Residents Address Clearfield Municipal Authority Over Rate Increases

CLEARFIELD – Several residents attended last night’s Clearfield Municipal Authority meeting with concerns about the rate increase for sewer bills.

Board members attempted to answer those concerns and explain how billing worked and why the authority had raised the base rate to $84 per quarter.

Dennis Parada spoke first and said that the cost was a hardship to the elderly, single and poor and suggested the authority should be billing by the gallon.

He said he was also told that places like Graystone and the Dimeling would also be paying $84.  Manager Kevin Shifter said that was not true, as those places have four-inch meters and the base rate for them is $1,037.

Later in the meeting it was explained that residents with a 5/8-inch meter pay a base rate of $84, those with a two-inch meter, such as small apartment buildings, pay about $546 and those with four-inch meters pay a base rate of $1,037.

Chairman Russ Triponey added that the rate is in line with other municipalities and, in some cases, less, such as DuBois or Pennsylvania American Water, adding that the authority must cover the debt service.

Resident Marie Green also asked about billing by the gallon of water used or the number of people in a household and suggested the CMA should have held a town hall meeting to discuss the issue with residents.

Other residents expressed similar concerns until one person asked what brought about the charge of $84 and wanted to know what the breakdown was on their bills and where the money is going.

Between the board members, manager and Engineer Jim Balliet of Gwin, Dobson & Foreman Inc., an explanation was given.  Every customer pays a base rate, plus a surcharge of $20, which goes to either the borough or Lawrence Township, and then also an amount based on how much water is used.

In 2008 the state Department of Environmental Protection ordered the authority to start monitoring nitrogen and phosphorous output and fining the authority for going over set limits.

At that time, the authority found they would have to construct a new wastewater treatment facility because the old facility could not be adequately upgraded.

Balliet explained that it generally takes about five years for such a project to take place from planning to finished construction, but CMA faced delays when the main contractor defaulted and the insurance company had to step in to ensure the project was finished.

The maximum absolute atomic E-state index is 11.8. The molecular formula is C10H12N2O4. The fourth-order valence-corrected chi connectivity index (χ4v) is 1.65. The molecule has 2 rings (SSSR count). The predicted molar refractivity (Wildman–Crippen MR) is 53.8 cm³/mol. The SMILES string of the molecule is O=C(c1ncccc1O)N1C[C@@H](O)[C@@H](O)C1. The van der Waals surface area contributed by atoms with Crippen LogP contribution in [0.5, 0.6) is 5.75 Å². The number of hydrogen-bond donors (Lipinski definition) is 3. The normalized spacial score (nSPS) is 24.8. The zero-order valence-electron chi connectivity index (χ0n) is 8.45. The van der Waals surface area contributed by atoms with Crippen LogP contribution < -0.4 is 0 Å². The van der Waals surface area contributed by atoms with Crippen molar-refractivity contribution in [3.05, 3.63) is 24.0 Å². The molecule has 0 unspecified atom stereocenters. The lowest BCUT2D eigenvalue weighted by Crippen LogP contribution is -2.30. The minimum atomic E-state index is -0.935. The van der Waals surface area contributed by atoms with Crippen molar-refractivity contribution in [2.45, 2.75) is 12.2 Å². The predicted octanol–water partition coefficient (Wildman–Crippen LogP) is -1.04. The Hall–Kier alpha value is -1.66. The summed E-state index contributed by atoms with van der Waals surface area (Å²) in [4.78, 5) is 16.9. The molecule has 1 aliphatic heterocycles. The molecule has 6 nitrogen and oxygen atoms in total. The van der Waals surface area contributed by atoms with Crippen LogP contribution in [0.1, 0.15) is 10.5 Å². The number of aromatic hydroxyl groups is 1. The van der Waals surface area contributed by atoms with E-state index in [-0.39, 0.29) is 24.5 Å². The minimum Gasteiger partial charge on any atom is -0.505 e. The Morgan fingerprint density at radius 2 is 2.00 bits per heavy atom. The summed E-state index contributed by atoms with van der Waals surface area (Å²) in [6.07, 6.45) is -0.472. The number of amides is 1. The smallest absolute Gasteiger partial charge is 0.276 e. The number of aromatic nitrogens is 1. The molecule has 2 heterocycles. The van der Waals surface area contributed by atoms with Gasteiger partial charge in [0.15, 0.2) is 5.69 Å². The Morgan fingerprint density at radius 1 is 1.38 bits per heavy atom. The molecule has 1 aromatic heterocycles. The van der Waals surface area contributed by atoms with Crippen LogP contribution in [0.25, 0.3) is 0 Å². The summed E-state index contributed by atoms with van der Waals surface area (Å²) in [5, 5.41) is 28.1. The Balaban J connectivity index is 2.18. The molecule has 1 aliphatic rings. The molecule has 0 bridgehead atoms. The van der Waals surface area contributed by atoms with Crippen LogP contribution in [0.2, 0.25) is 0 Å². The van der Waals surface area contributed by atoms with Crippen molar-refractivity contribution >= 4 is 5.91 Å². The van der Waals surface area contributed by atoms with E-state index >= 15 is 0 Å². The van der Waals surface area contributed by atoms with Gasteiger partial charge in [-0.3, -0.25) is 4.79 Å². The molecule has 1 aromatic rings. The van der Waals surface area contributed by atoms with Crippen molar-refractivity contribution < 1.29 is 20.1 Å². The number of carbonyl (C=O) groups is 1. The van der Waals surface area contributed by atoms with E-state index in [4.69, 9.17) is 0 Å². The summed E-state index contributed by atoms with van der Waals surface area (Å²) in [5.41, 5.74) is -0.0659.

The project cost is $36 million, and while the authority was able to get some grants to help with the cost, including $4 million from H2O funding, but the rest needed to be financed through loans.

A sizable portion of the financing came through the Pennsylvania Infrastructure Investment Authority, which financed $16.3 million at 1 percent for 30 years.

Board members explained that PENNVEST required the authority to show that it could make the debt service payment by indicating customers would be billed a set rate each quarter, and PENNVEST will not allow them to change that.

Balliet added that the investment authority would not have permitted a variable billing rate, which is what billing by usage is.  To meet the fixed rate of payment of the loan, they have to have a fixed rate charged to customers.  If the authority were to default, another company would then take over.

Balliet also noted that 96 percent, or 4,600 customers, are residential and the other 4 percent, or 200, are businesses, apartments, etc.

He gave numbers based on average usage by a residential customer, which is about 7,000 gallons a quarter.  The base rate of $84 is only 30 percent of their bill.

Then there is the $20 surcharge and the rest is for the amount of water used by the customer.  An average quarterly bill is about $273.

The amount left over after the base rate and surcharge are subtracted is used for operations: to pay employees, purchase chemicals and equipment, and so on.  Of course, those with bigger meters have a higher base rate, plus surcharges and then the usage.

Triponey noted that the authority is a not-for-profit entity while other companies, such as Pennsylvania American, are for-profit.  CMA’s goal is to break even.

Some residents mentioned the money spent on streetscape improvements in the borough, and how there had been portions of that money they were told had not been spent and the borough was looking for other uses.

The residents asked why that money couldn’t have been given to the authority. That money is grant money earmarked by the state for specific projects and the borough is required to document how the money is spent and if it is not spent for the items approved by the state, the money would have to be repaid.  Therefore, none of the money for the streetscape projects, or the riverwalk, could be used to help the municipal authority.

The board voted Feb. 16 to increase the sewer rate to $84 with the change to take effect March 1, which will appear on the July bills.

According to information on the Web site, “Customers are reminded that although bills are issued quarterly, partial payments are accepted and for each bill, they have approximately 2-1/2 months to pay the bill in full.  Prepayments are also accepted.”

Payments can be made through the mail, by stopping at the office on 107 E. Market St. or online at www.clearfieldwatersewer.com.

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